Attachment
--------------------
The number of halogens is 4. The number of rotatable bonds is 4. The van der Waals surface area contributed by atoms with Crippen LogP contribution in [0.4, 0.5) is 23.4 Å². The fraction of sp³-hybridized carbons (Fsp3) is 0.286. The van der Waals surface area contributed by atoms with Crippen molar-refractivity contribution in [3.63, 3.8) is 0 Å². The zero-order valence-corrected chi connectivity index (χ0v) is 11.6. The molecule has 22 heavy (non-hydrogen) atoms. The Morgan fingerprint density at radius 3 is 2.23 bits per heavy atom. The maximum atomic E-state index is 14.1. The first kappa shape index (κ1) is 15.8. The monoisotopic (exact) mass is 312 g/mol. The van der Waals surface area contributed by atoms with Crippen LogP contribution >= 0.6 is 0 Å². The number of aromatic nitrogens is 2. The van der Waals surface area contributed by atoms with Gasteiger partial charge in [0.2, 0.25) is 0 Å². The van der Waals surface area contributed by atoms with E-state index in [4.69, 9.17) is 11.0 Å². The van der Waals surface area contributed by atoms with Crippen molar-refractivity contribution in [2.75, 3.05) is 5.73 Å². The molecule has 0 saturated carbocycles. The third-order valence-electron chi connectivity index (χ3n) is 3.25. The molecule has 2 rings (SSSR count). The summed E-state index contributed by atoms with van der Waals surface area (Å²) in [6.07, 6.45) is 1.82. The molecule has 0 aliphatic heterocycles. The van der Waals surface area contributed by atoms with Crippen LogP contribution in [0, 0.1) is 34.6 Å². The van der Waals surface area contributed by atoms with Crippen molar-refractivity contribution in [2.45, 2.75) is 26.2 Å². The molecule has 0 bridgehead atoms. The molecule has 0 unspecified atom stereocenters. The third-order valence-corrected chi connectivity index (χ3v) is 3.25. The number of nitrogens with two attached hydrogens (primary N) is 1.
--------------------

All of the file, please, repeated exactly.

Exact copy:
The number of halogens is 4. The number of rotatable bonds is 4. The van der Waals surface area contributed by atoms with Crippen LogP contribution in [0.4, 0.5) is 23.4 Å². The fraction of sp³-hybridized carbons (Fsp3) is 0.286. The van der Waals surface area contributed by atoms with Crippen molar-refractivity contribution in [3.63, 3.8) is 0 Å². The zero-order valence-corrected chi connectivity index (χ0v) is 11.6. The molecule has 22 heavy (non-hydrogen) atoms. The Morgan fingerprint density at radius 3 is 2.23 bits per heavy atom. The maximum atomic E-state index is 14.1. The first kappa shape index (κ1) is 15.8. The monoisotopic (exact) mass is 312 g/mol. The van der Waals surface area contributed by atoms with Crippen LogP contribution >= 0.6 is 0 Å². The number of aromatic nitrogens is 2. The van der Waals surface area contributed by atoms with Gasteiger partial charge in [0.2, 0.25) is 0 Å². The van der Waals surface area contributed by atoms with E-state index in [4.69, 9.17) is 11.0 Å². The van der Waals surface area contributed by atoms with Crippen molar-refractivity contribution in [2.75, 3.05) is 5.73 Å². The molecule has 0 saturated carbocycles. The third-order valence-electron chi connectivity index (χ3n) is 3.25. The molecule has 2 rings (SSSR count). The summed E-state index contributed by atoms with van der Waals surface area (Å²) in [6.07, 6.45) is 1.82. The molecule has 0 aliphatic heterocycles. The van der Waals surface area contributed by atoms with Crippen LogP contribution in [0, 0.1) is 34.6 Å². The van der Waals surface area contributed by atoms with Crippen molar-refractivity contribution in [2.45, 2.75) is 26.2 Å². The molecule has 0 bridgehead atoms. The molecule has 0 unspecified atom stereocenters. The third-order valence-corrected chi connectivity index (χ3v) is 3.25. The number of nitrogens with two attached hydrogens (primary N) is 1.